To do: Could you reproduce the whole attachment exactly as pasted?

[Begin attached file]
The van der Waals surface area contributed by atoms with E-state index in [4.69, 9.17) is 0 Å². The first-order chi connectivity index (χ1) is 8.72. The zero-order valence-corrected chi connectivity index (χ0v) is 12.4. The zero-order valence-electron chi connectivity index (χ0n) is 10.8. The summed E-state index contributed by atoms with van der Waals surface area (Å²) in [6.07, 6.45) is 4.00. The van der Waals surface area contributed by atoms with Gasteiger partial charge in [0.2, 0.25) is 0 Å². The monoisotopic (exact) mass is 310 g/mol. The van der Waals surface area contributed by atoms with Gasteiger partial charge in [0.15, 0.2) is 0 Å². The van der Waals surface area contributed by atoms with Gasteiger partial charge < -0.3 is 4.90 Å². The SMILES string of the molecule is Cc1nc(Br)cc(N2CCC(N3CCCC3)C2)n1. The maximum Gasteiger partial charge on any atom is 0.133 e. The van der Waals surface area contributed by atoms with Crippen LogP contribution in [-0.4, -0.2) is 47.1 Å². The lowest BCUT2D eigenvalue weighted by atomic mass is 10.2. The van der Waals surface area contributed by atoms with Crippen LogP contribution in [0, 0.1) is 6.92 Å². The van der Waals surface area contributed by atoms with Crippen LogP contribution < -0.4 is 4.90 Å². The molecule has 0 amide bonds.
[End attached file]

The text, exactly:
The van der Waals surface area contributed by atoms with E-state index in [4.69, 9.17) is 0 Å². The first-order chi connectivity index (χ1) is 8.72. The zero-order valence-corrected chi connectivity index (χ0v) is 12.4. The zero-order valence-electron chi connectivity index (χ0n) is 10.8. The summed E-state index contributed by atoms with van der Waals surface area (Å²) in [6.07, 6.45) is 4.00. The van der Waals surface area contributed by atoms with Gasteiger partial charge in [0.2, 0.25) is 0 Å². The monoisotopic (exact) mass is 310 g/mol. The van der Waals surface area contributed by atoms with Gasteiger partial charge in [0.15, 0.2) is 0 Å². The van der Waals surface area contributed by atoms with Gasteiger partial charge < -0.3 is 4.90 Å². The SMILES string of the molecule is Cc1nc(Br)cc(N2CCC(N3CCCC3)C2)n1. The maximum Gasteiger partial charge on any atom is 0.133 e. The van der Waals surface area contributed by atoms with Crippen LogP contribution in [-0.4, -0.2) is 47.1 Å². The lowest BCUT2D eigenvalue weighted by atomic mass is 10.2. The van der Waals surface area contributed by atoms with Crippen LogP contribution in [0, 0.1) is 6.92 Å². The van der Waals surface area contributed by atoms with Crippen LogP contribution < -0.4 is 4.90 Å². The molecule has 0 amide bonds.